COWETA, OK -- More than three years after it lost its lease with Tulsa County, Bell's Amusement Park has signed a new lease with Wagoner County.
Robby Bell, the grandson of the park's founder, signed a 50-year lease with Wagoner County Monday morning at the regular meeting of the Wagoner County Commission.
The deal is contingent on Wagoner County voters approving a quarter-cent sales tax increase on the July 27th ballot.
Wagoner County would use the money generated by the tax to acquire property where it would locate the amusement park, an expo center and other attractions.
The county commissioners had to approve the resolution to place the issue on the ballot at least 60 days before the election. With that deadline approaching on Thursday, they approved the resolution Monday morning.
Bell said he has high hopes the issue will pass, because he thinks the entire development would be good for Wagoner County, but also so that his family could get back to what he says it does best. "I'll feel I'll be normal again. You know, I was born to do this. We were made to be amusement park people."
Bell said Wagoner County Commissioner Tom Vincent approached him about five weeks ago with the proposal to re-open the park in Coweta.
Vincent said the county has actually been working on it for about a year and a half. He says the whole idea is to have what he calls a mini-Tulsa Fairgrounds, including Bell's, an expo center, fairgrounds and even an animal shelter.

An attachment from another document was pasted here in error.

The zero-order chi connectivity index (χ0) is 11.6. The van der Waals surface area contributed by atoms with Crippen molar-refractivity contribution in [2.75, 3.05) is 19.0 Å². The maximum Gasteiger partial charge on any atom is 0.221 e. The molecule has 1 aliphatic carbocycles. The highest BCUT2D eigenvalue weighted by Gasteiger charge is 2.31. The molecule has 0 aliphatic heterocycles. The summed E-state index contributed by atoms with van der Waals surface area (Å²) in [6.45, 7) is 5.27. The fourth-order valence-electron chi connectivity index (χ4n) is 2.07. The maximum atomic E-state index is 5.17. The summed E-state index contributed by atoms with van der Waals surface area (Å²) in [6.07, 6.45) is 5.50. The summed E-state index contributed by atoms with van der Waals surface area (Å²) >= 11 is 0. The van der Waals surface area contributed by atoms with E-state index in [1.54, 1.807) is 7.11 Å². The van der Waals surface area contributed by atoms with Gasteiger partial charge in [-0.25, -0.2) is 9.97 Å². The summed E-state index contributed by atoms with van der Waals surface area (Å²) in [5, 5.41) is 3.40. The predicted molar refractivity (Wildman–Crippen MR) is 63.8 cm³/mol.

Vincent said Wagoner County wanted to go with Bell's because he said it's a reputable company that's been around for years and it's family-oriented.
Bell hasn't had time to draw up any plans for the park, but said it would take a while to get it fully operational again. "Zingo will be back," Bell said, referring to the park's iconic wooden roller coaster.
Bell still believes he and his family were not treated fairly by Tulsa County elected officials.
The amusement park was forced to leave the Tulsa County fairgrounds after its lease there expired in November of 2006.
The Tulsa County Public Facilities Authority, better known as the Fair Board, allowed the lease to run out without ever taking a vote on it.
The Fair Board is made up of the three Tulsa County commissioners, as well as two appointees selected by the commissioners. All five seats are now occupied by different people.
Parts of many of the rides from the original Bell's are stored in warehouses near downtown Tulsa. The wood from the Zingo roller coaster has been stored in an undisclosed location near Tulsa after it was dismantled.
Bell promised that Zingo will be back, eventually, if the sales tax increase passes. He said he's also toying with the idea of opening the park without a general admission fee. He said the original park had no admission fee from 1951 until 1985 and it worked very well.